Wednesday, September 14, 2016

The answers are hidden in history

Kristen Gremillion
“Somewhere in human history we seemed to have switched to a need to increase yields of crops,” said Kristen Gremillion, paleoethnobotanist and professor of anthropology at The Ohio State University.

Through fieldwork and the study of museum collections, Gremillion documents just that: the domestication of plants. The work - advanced by Bruce Smith, an anthropologist with the Smithsonian Institution - allows researchers to look at patterns of variation and plant origins and determine how human behavior affected what was grown. Results come from the study of archaeological materials and ancient DNA (aDNA) analysis.

“I study remnant plant parts from archaeological sites - seeds and fruits mostly,” Gremillion said in a follow-up email. “Some of these I have excavated myself; others are part of collections that have been curated since the early 20th century.” 
 
Gremillion said findings from these excavation sites often had plant remains preserved by climatic conditions.

“There’s so much material,” she said.

Sunflower remains that are involved in the aDNA aspect of Gremillion’s work are housed at the University of Michigan’s ethnobotany laboratory and from the Webb Museum of Anthropology at University of Kentucky. Materials date back 2,000-plus years ago and come from Eastern Kentucky rock shelters’ dry deposits. 

Due to a focus on growing hybrid crops and increasing yields Gremillion said some domesticated plants have gone by the wayside.

“I think one of the most important things is … there are crops that have largely been lost,” she said. “These forgotten, lost crops -- they have better nutritional profiles.”

Through studying archaeological specimens and historic records, Gremillion is also able to determine how crops are shared or transmitted between human populations. Gremillion said her work with historic records is “more interesting and informative” than studies without them, and she’s able to look at what crops were accepted or rejected by populations. Because she studies shifts of crops and agricultural technologies between Native Americans and Europeans, dating back to 1492, most of the records Gremillion studies are travelers’ accounts of native life, published papers and correspondence of botanists and expedition records.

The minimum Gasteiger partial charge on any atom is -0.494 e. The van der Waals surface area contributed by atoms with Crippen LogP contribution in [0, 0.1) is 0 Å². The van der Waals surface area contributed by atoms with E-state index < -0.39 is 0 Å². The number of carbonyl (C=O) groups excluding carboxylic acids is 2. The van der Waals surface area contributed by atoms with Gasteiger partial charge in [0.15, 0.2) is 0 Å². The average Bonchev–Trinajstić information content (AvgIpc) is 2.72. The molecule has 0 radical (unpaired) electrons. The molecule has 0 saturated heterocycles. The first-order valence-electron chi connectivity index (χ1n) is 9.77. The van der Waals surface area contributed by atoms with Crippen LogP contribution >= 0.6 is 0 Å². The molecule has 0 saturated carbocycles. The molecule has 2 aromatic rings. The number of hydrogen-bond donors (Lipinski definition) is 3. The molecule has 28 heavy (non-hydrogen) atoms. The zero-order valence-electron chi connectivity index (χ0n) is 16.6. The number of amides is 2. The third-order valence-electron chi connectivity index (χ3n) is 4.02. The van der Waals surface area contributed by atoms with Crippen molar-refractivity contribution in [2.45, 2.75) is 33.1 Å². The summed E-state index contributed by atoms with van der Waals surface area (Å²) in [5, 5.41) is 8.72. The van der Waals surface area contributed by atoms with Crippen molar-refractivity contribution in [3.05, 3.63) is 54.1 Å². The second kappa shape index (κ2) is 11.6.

By comparing archaeological collections and records from various areas and time periods, Gremillion said patterns of domestication come about. And while she isn’t directly involved in the aDNA work done in the lab, Gremillion is excited what that type of analysis can contribute to agriculture research.
“The new part of it … that’s the missing piece of the puzzle,” she said. “It’s really exciting. That’s the cutting edge right now.”

Gremillion will speak at our September workshop, Stressors and Drivers of Food Security: Evidence from Scientific Collections. She plans to talk about crop histories and how genomic efforts can better support crops in future environments.

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